There are no specific x ray features of radiation colitis. However, it may be helpful to rule out perforation.


Medical Therapy

The mainstay of treatment for radiation colitis is conservative medical therapy. Medical therapy depends on whether radiation colitis is acute or chronic.[4][5][9][10][15][20]

Acute radiation colitis

Acute radiation colitis is a self-limiting illness which usually resolves on stopping radiotherapy. Supportive therapy is the only treatment required in the majority of cases. These include:

  • Correction of dehydration and electrolyte derangements by giving intravenous fluids or oral rehydration therapy whenever feasible
  • Use of anti-diarrheal medications, such as loperamide
  • Dietary modification by decreasing fat and lactose intake
  • Use of synthetic somatostatin analog octreotide in patients with refractory diarrhea
  • Steroid and 5-aminosalicylic acid suppositories have also been used to treat bowel inflammation associated with radiation therapy
  • Definitive treatment is by stopping radiation therapy

Chronic radiation colitis

Chronic radiation colitis is a progressive disease that is often difficult to treat. The colon is fragile with fibrosis and neovascularization, making it prone to bleeding with minimal trauma. The most frequent symptom of chronic radiation colitis is diarrhea. Treatment of chronic radiation colitis includes:

  • Supportive fluid and electrolyte replacement due to chronic diarrhea and use of anti-diarrhea medications
  • Giving high fiber (low residue) diet, with low lactose and fats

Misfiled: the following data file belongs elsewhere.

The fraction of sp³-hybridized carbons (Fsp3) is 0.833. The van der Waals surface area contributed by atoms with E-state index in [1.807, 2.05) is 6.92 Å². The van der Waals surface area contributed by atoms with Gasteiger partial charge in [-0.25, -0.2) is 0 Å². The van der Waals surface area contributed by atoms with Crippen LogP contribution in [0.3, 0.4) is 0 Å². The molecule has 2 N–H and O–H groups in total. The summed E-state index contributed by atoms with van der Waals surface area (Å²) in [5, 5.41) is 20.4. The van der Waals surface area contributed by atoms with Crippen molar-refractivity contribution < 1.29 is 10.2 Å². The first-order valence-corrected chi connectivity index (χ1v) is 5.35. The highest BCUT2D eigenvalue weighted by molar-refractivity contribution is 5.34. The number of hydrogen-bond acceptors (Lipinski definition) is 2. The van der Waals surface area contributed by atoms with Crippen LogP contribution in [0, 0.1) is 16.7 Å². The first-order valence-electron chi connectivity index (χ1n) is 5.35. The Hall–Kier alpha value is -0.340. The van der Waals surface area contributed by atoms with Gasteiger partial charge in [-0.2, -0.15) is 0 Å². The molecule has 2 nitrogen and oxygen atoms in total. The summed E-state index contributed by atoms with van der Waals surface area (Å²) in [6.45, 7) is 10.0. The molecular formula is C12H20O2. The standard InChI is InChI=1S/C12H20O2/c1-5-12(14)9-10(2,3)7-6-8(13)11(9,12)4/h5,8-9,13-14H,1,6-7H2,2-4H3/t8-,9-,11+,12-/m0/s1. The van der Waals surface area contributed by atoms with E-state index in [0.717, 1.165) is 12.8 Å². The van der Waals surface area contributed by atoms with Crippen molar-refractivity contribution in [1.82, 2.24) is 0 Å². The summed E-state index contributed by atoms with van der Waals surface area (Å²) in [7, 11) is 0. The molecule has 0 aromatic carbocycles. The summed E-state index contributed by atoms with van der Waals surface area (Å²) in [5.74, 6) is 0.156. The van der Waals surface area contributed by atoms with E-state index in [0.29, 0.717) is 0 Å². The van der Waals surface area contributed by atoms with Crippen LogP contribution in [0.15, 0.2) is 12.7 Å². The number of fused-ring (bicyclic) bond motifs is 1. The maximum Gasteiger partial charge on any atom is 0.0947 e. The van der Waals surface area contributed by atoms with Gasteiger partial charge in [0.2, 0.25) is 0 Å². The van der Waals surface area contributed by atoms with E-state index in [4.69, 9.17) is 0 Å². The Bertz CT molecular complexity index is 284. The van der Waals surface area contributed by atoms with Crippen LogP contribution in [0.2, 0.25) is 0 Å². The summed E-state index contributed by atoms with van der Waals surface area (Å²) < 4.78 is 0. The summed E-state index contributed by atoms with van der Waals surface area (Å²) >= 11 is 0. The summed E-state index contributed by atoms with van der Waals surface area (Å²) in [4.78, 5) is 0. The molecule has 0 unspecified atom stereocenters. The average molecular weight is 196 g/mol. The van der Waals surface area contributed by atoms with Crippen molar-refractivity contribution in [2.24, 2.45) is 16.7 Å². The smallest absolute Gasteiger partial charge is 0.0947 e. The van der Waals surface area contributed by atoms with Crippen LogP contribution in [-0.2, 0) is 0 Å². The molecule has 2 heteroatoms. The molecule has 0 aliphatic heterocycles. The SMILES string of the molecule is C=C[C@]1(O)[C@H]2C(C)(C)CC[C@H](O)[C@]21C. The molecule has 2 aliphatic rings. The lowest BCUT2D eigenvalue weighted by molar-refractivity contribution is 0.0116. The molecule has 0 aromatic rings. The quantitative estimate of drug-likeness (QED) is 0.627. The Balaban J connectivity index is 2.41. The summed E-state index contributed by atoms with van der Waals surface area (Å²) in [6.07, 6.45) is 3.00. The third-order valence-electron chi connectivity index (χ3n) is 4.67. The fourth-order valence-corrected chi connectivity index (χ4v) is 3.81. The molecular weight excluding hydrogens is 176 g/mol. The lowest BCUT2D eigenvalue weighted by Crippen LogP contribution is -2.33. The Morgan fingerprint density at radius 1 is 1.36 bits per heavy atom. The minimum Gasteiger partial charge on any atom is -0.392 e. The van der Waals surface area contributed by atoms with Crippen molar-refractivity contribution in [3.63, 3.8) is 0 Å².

• Anti-inflammatory therapy using non-steroidal anti-inflammatory drugs (NSAIDs) such as 5-aminosalicylic acid or sulfasalazine with/without the addition of steroids is often the first-line treatment used in most cases of chronic radiation colitis
  • Sucralfate (a sulphated polyanionic disaccharide) is used when anti-inflammatory therapy fails to improve symptoms. It is thought work through promotion of healing of the intestinal epithelium and formation of a protective barrier in the bowel.
  • Hyperbaric oxygen therapy (HBO) is also used in the treatment of chronic radiation colitis. It is thought to work through its angiogenic and antibacterial effects, reducing tissue hypoxia and therefore promoting colonic mucosa healing and regeneration.
  • Short chain fatty acid (SCFA) enemas have also been used in the treatment of radiation colitis. They stimulate colonic mucosa proliferation and have vasodilatory effect on the arteriole walls.
  • Anti-oxidants such as vitamins A, C and E have been used as adjuncts in the treatment of chronic radiation colitis, with favorable response.
  • Transfusion may be required to treat anemia from hemorrhagic telengiectasia.

Ablative therapy

Ablative treatment using formalin, endoscopic coagulation, or argon plasma coagulation is done when symptom fail to improve with medical therapy. Ablative treatment should be done with care in patients with chronic radiation colitis because of the fragile bowel which increases the risk of complications such as bleeding, stenosis, perforation and fistula formation.

Surgical Therapy

Surgical intervention in chronic radiation colitis is commonly reserved for management of complications or rarely for diagnosis. About 10 to 30 percent of individuals with radiation colitis will require surgery.[4][15] Indications for surgery in radiation colitis include:

Surgical interventions for chronic radiation colitis include intestinal bypass procedures, colonic resection, and bowel reconstruction.


Primary prevention

There is presently no established method of prevention for radiation colitis. However, individuals with chronic radiation colitis should be followed up closely because of the risk of development of secondary radiation-induced malignancy.

Secondary prevention

There are no secondary prevention methods for radiation colitis.